$1.7M grant to pilot AI student education for rural Indiana middle schoolers

From left to right: Krista Glazewski, Professor, Instructional Systems Technology Department Chair; Kyungbin Kwon, Associate Professor; Anne Leftwich, Associate Professor, Barbara B. Jacobs Chair in Education and Technology

Naval Surface Warfare Center, Crane Division, and Indiana University were awarded $1.7 million to collaborate on artificial intelligence programming for rural middle school students. The Office of the Secretary of Defense funded the AI pilot program, which will begin this summer.

NSWC Crane is teaming up with two IU schools: the School of Education and the Luddy School of Informatics, Computing and Engineering, both at IU Bloomington. NSWC Crane and IU received the National Defense Education Program Award to pilot the program, titled AI Goes Rural: Middle School Artificial Intelligence Education, to Indiana middle schools.

The AI Goes Rural team members from the School of Education include Kyungbin Kwon, Anne Leftwich and Krista Glazewski.

Kwon, an Associate Professor at the IU School of Education, says learning AI is very important for children’s education and career.

“AI will transform our educational systems and learning gaps between students who utilize AI and those who do not will increase,” says Kwon. “Our ‘AI Goes Rural’ program will develop AI curricula in collaboration with teachers, which will support our teachers and provide students with better learning opportunities. We envision that our program will broaden participation in CS to rural students and suggest teaching models for AI education.”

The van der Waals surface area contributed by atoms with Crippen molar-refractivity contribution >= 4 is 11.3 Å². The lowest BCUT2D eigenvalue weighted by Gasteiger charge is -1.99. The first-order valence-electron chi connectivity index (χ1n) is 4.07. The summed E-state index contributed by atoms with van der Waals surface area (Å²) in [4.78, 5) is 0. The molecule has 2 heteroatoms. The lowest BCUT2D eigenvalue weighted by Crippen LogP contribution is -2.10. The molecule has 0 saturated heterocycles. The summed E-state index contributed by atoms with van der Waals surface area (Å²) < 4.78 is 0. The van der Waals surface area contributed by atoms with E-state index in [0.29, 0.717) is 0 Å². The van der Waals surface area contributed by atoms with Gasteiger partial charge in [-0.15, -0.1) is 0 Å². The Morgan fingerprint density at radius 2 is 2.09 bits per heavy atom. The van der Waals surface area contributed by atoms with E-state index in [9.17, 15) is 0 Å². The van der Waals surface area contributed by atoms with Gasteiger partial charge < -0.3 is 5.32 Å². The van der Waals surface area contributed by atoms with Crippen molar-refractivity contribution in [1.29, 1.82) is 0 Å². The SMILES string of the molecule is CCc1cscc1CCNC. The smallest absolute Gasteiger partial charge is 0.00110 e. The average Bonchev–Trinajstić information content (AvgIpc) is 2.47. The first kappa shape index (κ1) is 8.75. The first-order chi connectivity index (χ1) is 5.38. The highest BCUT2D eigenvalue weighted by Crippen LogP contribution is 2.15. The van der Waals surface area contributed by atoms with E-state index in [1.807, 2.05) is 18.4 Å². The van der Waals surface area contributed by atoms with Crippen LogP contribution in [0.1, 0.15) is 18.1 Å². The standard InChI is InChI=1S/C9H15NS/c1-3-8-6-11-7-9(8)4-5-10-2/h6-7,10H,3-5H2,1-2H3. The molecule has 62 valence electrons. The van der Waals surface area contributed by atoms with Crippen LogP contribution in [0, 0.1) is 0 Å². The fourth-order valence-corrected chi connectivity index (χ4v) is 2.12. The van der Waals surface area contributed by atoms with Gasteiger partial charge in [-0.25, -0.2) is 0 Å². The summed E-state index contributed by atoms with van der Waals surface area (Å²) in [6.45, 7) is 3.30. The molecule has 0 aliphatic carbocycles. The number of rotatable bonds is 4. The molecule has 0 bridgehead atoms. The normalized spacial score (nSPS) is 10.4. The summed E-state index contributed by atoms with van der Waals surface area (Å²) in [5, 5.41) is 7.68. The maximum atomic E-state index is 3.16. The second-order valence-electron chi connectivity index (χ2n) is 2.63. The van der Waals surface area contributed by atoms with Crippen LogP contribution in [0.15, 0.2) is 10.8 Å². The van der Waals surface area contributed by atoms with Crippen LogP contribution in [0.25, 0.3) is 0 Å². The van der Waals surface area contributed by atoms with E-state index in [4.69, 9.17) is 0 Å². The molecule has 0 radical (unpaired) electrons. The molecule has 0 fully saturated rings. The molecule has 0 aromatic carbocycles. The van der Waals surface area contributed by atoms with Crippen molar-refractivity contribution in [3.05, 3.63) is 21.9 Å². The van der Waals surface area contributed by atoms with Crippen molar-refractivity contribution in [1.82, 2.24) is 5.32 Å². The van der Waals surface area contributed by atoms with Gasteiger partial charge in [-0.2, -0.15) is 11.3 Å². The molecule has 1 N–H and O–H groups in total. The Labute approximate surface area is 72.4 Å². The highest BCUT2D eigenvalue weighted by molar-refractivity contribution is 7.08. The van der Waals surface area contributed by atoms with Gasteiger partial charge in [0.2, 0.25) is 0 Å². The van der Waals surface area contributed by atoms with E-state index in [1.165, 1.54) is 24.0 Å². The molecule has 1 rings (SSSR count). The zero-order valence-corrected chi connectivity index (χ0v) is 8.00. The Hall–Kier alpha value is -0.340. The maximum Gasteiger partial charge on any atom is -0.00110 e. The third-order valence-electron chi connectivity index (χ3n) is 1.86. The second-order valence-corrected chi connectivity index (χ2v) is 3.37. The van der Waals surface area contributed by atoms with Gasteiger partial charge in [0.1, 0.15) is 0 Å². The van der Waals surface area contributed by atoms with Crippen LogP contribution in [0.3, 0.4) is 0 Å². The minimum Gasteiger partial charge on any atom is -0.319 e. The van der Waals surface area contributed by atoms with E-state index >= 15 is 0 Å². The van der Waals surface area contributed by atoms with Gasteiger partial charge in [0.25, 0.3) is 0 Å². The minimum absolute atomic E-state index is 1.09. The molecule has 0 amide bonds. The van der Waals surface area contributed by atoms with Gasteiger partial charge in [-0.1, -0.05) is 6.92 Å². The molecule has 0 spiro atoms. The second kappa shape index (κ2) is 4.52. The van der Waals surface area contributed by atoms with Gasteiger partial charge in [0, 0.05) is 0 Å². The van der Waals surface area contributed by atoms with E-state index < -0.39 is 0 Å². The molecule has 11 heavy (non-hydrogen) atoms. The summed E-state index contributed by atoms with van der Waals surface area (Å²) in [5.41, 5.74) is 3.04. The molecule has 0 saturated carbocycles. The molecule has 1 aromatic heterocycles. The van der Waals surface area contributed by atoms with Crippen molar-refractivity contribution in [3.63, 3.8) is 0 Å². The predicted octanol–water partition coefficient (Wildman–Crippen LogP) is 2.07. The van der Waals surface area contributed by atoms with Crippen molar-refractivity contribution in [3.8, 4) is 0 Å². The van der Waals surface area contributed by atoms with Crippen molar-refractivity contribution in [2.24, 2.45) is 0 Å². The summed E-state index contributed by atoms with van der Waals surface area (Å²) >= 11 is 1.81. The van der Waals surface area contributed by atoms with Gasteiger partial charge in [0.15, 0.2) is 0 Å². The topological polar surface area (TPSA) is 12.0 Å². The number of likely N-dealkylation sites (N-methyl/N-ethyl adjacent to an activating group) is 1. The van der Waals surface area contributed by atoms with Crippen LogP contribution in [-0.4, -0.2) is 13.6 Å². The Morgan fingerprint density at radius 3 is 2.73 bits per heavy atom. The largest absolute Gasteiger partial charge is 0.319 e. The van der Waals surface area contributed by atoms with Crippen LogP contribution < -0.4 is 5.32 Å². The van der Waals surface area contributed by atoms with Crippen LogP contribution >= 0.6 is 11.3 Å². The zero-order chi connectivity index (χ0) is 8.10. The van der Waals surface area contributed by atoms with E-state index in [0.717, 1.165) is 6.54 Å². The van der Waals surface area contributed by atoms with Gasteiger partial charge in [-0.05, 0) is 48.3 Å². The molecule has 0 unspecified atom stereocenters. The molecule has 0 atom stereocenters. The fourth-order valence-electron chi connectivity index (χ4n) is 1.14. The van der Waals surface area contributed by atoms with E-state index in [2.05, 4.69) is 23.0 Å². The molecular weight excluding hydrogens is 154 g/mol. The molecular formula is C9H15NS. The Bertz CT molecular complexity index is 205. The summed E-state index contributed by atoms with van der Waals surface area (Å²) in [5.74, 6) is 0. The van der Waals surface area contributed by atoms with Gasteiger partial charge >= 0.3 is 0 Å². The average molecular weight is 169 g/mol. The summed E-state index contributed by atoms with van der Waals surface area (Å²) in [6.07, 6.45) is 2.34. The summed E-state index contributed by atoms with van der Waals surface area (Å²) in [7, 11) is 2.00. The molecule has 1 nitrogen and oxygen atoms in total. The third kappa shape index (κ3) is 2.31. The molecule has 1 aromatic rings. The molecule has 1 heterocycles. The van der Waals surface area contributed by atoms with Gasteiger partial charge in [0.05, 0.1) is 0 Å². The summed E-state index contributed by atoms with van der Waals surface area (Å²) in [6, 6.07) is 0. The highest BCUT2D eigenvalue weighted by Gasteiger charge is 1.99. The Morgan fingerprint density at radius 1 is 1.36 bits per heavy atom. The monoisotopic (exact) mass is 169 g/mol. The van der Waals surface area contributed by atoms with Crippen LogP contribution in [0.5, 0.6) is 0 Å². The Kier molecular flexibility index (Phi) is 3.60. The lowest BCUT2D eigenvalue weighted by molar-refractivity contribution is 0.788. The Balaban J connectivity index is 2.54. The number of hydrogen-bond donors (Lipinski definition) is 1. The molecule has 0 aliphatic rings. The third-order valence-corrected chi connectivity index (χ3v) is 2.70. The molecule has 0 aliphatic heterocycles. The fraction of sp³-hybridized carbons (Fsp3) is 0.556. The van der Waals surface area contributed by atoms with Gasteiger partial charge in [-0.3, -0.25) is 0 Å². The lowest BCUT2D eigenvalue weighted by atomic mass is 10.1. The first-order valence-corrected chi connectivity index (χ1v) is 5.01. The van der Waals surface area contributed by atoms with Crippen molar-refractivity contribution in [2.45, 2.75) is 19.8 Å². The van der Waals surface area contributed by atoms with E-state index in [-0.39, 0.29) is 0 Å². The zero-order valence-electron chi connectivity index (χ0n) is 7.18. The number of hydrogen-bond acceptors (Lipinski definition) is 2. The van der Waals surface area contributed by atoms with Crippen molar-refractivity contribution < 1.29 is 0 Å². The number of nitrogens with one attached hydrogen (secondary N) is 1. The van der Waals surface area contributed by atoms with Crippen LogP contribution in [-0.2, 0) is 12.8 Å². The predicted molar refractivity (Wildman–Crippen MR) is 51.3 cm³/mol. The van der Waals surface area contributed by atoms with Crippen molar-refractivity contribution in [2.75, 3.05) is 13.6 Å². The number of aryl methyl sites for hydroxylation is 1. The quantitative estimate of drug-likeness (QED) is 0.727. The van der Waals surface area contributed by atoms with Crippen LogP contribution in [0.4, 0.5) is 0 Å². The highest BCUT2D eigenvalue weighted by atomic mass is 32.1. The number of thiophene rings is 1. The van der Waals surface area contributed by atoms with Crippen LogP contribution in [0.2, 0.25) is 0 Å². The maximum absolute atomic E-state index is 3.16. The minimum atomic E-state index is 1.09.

Glazewski, Professor and Chair of Instructional Systems Technology, said on addressing economic equity: “We recognize the importance of exposure to advanced technologies for kids of all ages who represent a wide range of contexts, and we see this as an opportunity kids to consider the impacts and potential opportunities of AI technologies in their lives. There is a well-documented opportunity gap in STEM that we will bridge with project. At the same time, we will work directly with kids and their teachers to consider AI technologies, ethics, and the role of AI in their current and future lives.”

Leftwich, Associate Professor, Instructional Systems Technology and Adjunct Associate Professor, Computer Science, said, “Our current students will become the workers, creators, policymakers, and innovators of the future. By time these middle schoolers are in the workforce, Artificial Intelligence will likely be integrated into every crevasse of society and jobs. For example, law about who has access to our personal data, who is held responsible for AI like self-driving cars, what are the unintended consequences of using AI … Preparing these future innovators and citizens requires a reframing of education that deeply considers how to prepare them for their futures with AI.”

Read the full story at News at IU.